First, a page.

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New Hope for Managing Schizophrenia

New Hope for Managing Schizophrenia

Emerging research provides optimism that new treatments and preventative approaches are in the works for schizophrenia.

The new evidence is covered in a special edition of the Harvard Review of Psychiatry.

“This special issue of the brings together global experts in the epidemiology, neurobiology, and treatment of schizophrenia to reevaluate the natural history of the illness, and to elaborate priorities for new interventions,” according to an introduction by guest editor Dr. Joshua L. Roffman of Massachusetts General Hospital and Harvard Medical School.

The eight papers in the special issue highlight key areas of progress toward understanding the development and course of schizophrenia, a condition for which the last major treatment breakthrough occurred decades ago.

Specific advances that are highlighted include:

  • The contributions of altered genetics and brain connectivity to the biology of schizophrenia. While the idea that schizophrenia is a disease of “disconnectivity” is not new, it has recently been validated by modern genetic and brain imaging techniques. Connectome-based studies may inform the development of new approaches to schizophrenia treatment.
  • A renewed focus on the schizophrenia “prodrome,” a critical early period with opportunities for early detection and intervention. This line of research has enabled identification of young people at “clinical high risk,” with the potential to develop interventions to prevent or delay development of schizophrenia.
  • The identification of risks faced by offspring of parents with schizophrenia, including increased rates not only of psychotic disorders, but also depression/anxiety and other mental health conditions. Research suggests that children at “familial high risk” can be identified early, with important implications for predicting later risk.

Other articles highlight new approaches to understanding how this complex and variable condition unfolds over time:

  • Recommended approaches to studying the long-term course of schizophrenia, including a new analysis suggesting that the symptoms and impaired cognition (thinking) may be more stable than previously thought.
  • The potential for electroencephalography (EEG) to show genetically mediated patterns of brain electrical activity, or “electrophysiological endophenotypes,” in patients with schizophrenia.
  • Updated evidence suggesting that dysfunctional voice processing may explain the auditory and verbal hallucinations (“hearing voices”) that occur in schizophrenia.

The special issue also presents updates on new directions in treatment.

One promising therapy for patients early in the course of psychosis is “cognitive remediation,” a psychological treatment to improve thinking skills, that may be especially helpful during the prodromal period.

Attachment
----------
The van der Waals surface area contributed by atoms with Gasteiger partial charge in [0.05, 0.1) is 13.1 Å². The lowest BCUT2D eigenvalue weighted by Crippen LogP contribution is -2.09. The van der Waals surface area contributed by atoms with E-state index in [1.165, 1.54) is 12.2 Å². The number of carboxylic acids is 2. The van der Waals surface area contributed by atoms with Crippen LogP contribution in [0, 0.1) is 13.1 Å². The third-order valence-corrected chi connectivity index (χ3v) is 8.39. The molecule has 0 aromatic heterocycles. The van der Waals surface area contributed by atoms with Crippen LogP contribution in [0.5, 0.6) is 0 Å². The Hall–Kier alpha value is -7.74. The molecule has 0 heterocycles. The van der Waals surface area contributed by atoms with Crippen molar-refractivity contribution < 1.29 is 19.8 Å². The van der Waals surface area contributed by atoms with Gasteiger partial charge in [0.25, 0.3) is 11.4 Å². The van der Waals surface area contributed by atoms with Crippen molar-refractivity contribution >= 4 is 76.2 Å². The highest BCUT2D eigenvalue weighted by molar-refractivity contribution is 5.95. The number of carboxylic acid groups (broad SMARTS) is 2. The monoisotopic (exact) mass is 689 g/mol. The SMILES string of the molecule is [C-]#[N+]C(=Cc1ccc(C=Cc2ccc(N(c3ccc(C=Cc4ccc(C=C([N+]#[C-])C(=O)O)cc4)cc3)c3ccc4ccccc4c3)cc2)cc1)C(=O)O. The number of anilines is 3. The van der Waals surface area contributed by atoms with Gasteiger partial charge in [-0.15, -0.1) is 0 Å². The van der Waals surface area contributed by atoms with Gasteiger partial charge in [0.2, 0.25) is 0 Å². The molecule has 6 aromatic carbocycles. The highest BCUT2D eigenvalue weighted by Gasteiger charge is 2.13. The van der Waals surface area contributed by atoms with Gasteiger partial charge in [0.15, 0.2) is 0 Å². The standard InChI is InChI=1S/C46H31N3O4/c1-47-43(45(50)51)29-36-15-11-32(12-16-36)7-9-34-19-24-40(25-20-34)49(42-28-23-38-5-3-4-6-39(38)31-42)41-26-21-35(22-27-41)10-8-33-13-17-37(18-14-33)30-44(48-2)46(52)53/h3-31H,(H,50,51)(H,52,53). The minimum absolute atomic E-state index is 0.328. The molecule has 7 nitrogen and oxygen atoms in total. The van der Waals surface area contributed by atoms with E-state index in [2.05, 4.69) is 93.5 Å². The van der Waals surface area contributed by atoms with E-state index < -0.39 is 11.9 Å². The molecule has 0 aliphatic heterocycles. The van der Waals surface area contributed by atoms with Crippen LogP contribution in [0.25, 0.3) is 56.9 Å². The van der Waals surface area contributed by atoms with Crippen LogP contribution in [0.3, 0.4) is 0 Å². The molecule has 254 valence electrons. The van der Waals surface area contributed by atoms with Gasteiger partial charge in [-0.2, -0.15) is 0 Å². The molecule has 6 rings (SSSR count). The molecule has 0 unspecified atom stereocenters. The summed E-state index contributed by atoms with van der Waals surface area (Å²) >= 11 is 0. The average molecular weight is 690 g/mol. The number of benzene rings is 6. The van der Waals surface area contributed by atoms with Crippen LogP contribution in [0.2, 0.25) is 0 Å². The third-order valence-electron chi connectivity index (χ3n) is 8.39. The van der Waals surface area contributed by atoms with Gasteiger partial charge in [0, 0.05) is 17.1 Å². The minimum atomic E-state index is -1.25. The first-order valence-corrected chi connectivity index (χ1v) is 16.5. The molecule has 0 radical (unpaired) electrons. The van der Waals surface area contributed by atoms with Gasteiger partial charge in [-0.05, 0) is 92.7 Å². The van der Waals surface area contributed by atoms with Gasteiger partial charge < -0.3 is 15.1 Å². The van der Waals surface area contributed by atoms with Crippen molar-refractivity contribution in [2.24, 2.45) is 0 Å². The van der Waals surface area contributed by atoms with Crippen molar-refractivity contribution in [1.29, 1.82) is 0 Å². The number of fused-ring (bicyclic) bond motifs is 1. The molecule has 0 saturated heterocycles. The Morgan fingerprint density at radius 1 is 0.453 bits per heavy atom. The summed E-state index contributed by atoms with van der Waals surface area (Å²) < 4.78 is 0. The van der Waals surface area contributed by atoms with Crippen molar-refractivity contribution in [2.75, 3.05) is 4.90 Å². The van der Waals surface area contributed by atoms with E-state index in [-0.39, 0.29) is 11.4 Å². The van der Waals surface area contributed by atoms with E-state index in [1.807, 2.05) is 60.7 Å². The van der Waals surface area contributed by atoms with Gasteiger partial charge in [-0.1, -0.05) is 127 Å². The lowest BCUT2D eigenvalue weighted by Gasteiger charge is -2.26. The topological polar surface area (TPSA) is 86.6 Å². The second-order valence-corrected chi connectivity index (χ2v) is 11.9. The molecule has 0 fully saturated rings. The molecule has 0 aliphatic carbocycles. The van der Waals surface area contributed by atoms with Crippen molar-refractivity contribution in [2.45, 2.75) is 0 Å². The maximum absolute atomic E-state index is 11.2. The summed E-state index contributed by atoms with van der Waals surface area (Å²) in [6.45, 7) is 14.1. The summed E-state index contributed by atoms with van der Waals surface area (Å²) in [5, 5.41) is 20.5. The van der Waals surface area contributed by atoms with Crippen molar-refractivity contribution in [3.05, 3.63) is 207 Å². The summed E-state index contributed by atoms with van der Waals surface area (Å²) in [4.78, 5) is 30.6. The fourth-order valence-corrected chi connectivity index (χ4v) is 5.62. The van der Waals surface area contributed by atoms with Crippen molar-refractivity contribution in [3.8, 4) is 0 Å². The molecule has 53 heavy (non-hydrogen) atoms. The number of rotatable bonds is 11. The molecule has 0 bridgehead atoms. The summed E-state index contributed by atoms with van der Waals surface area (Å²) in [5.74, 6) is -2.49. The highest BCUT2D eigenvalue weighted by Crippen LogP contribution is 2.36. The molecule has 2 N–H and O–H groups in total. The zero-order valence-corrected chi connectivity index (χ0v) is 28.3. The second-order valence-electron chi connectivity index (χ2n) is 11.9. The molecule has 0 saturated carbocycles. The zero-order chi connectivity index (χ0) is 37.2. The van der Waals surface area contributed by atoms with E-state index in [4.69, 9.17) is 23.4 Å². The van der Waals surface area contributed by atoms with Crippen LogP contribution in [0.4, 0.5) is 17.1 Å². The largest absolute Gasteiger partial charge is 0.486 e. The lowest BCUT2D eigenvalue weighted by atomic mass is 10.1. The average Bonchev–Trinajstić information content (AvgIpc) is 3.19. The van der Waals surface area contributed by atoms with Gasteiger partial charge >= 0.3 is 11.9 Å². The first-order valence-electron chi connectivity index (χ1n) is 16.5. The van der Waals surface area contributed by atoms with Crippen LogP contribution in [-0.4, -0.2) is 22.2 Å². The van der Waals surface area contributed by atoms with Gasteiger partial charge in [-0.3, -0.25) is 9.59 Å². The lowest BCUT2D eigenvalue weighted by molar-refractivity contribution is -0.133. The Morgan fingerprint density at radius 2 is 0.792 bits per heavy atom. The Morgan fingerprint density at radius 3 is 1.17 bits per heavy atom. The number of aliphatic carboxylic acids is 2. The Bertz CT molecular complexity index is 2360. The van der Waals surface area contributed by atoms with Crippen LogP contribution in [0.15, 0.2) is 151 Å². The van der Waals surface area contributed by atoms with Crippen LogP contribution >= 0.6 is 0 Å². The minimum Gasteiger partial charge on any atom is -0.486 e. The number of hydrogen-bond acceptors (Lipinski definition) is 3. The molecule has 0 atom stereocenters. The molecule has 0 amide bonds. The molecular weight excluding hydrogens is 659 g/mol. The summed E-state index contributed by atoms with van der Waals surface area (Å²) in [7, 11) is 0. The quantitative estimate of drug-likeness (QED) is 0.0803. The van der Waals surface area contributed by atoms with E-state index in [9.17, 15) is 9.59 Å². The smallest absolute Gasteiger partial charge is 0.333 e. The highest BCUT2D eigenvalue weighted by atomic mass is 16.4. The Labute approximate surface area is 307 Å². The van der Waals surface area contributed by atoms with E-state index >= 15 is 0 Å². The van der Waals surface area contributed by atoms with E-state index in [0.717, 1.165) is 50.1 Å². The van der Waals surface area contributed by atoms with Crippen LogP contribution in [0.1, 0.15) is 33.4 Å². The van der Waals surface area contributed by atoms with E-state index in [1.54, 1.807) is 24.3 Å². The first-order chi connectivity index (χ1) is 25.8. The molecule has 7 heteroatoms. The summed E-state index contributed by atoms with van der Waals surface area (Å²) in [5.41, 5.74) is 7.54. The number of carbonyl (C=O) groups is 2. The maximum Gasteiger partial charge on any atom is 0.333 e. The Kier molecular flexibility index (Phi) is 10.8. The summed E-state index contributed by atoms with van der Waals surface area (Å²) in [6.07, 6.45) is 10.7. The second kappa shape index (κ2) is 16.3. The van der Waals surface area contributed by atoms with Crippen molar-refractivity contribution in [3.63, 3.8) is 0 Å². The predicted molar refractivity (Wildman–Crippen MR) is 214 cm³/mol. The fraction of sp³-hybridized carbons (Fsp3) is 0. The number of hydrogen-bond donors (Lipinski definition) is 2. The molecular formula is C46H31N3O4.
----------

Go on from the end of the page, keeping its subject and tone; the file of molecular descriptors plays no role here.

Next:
Another paper highlights emerging treatment and preventive approaches. Recent evidence suggests possible benefits of some “repurposed” treatments and supplements, such as B-vitamins and omega-3 fatty acids.

Roffman likens the “new natural history” of schizophrenia to a “gut renovation” — while the core concepts remain the same, scientists’ understanding of the long-term clinical course and related neurobiology is undergoing transformative change.

“The critical reappraisal of the natural history of schizophrenia, and the related insights around new intervention strategies…provide every reason to be optimistic,” Roffman said.

Source: Wolters Kluwer Health/EurekAlert

New Hope for Managing Schizophrenia

Rick Nauert PhD

Rick Nauert, PhDDr. Rick Nauert has over 25 years experience in clinical, administrative and academic healthcare. He is currently an associate professor for Rocky Mountain University of Health Professionals doctoral program in health promotion and wellness. Dr. Nauert began his career as a clinical physical therapist and served as a regional manager for a publicly traded multidisciplinary rehabilitation agency for 12 years. He has masters degrees in health-fitness management and healthcare administration and a doctoral degree from The University of Texas at Austin focused on health care informatics, health administration, health education and health policy. His research efforts included the area of telehealth with a specialty in disease management.

APA Reference
Nauert PhD, R. (2018). New Hope for Managing Schizophrenia. Psych Central. Retrieved on September 27, 2020, from
Scientifically Reviewed
Last updated: 8 Aug 2018 (Originally: 14 Mar 2016)
Last reviewed: By a member of our scientific advisory board on 8 Aug 2018
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